The past few months brought a slight year-over-year dip to most superstores as many shoppers continued cutting back. May 2023 was particularly difficult, with Walmart, Target, Costco, BJ’s and Sam’s Club all experiencing a drop in visits relative to May 2022. But the visit gaps narrowed in June and July, indicating that the worst of the inflation-related consumer challenges may finally be over. These findings come from Placer.ai's latest whitepaper titled, Superstores Maintaining Pandemic Gains Amidst Economic Headwinds.
Highlights of the report:
Costco—the superstore with the highest median household income in its trade area— outperformed the competition almost every month analyzed. The wholesale club’s relative strength indicates that although the wider economic outlook is improving, ongoing economic headwinds are still weighing on consumer spending, and brands that cater to a more affluent clientele are likely less impacted. Costco’s YoY visit increases also are the latest indication of the chain's ability to pick up members even during more challenging periods, when visitor frequency was offset by mission driven shopping.
Still, it’s not just chains with high-income customers that are doing well in 2023. Walmart— which had the lowest median HHI in its True Trade Area—outperformed Target, BJ’s and Sam’s Club on a YoY visit basis in June and July, perhaps thanks to an increase in shoppers trading down and looking to stretch their budgets in the face of inflation. The relatively positive visit trends for both Costco and Walmart—which cater to consumers at opposing ends of the income spectrum—indicates that there is room for multiple retail business models to succeed in the current environment.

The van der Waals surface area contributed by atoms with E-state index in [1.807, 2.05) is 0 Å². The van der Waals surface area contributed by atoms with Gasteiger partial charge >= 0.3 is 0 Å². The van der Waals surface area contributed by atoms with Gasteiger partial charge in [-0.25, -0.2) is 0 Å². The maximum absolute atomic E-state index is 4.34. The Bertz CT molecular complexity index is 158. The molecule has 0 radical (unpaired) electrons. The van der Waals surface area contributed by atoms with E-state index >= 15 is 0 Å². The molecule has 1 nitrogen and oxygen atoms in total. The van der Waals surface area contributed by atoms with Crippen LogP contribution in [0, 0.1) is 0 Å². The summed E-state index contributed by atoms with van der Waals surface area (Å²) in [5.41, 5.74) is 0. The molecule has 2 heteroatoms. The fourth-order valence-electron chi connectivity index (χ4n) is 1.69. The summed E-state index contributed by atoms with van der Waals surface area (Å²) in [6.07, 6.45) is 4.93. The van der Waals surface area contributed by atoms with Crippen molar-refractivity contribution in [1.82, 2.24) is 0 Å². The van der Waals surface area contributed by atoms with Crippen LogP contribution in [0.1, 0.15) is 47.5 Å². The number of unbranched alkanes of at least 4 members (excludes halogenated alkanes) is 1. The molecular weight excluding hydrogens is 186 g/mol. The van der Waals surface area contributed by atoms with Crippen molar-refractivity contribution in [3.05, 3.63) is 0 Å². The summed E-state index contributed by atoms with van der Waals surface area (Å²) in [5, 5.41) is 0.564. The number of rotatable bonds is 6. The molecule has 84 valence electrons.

Yo4Y Context is Key
While the five superstores analyzed showed varied YoY performance, comparing visits to pre-pandemic 2019 highlights the superstore category’s strong position. With the exception of Walmart—which has been consolidating its store fleet since 2019—the analyzed superstore brands all saw significant year-over-four-year growth over the past four months. In particular, Target, BJ’s and Sam’s Club—where YoY visits fell 1.0%, 3.0%,and 1%, respectively, in July 2023—saw their Yo4Y visits increase 7.9%, 6.7% and 8.5%, respectively, in the same period.
The superstores’ strong YoY numbers provide some key context for the YoY dips. Despite the economic headwinds of the past year and a half, most major superstore brands successfully held onto their pandemic gains, even as YoY visit numbers fluctuated. These Yo4Y visit metrics indicate that even the superstores with slight YoY declines are still well-positioned to bounce back once the wider economic situation stabilizes, the report found.
Walmart Still Has Growth Potential
In fact, even Walmart—the only superstore analyzed with Yo4Y dips—is seeing significant visit increases in certain states, indicating that America’s largest retailer still has growth potential and that the wider superstore category is still very attractive to 2023 consumers.
Analyzing YoY visits to Walmart in the Northeast—Pennsylvania, New York, New Jersey, Connecticut, Massachusetts, Rhode Island, Maine, New Hampshire and Vermont—reveals that YoY visits to northeastern Walmarts vastly outperform the Walmart nationwide YoY visit average. Between January and July 2023, foot traffic to Walmart venues in the selected states consistently exceeded 2022 levels, with the exception of May which was a challenging month for retail in the U.S. across sectors, the report noted.
Walmart's visit increases in the northeast suggests that, even as the retailer closes stores in some parts of the country, the company still has room for growth in other regions—and that superstores will remain an indispensable part of the wider retail landscape in 2024 and beyond, the report said.
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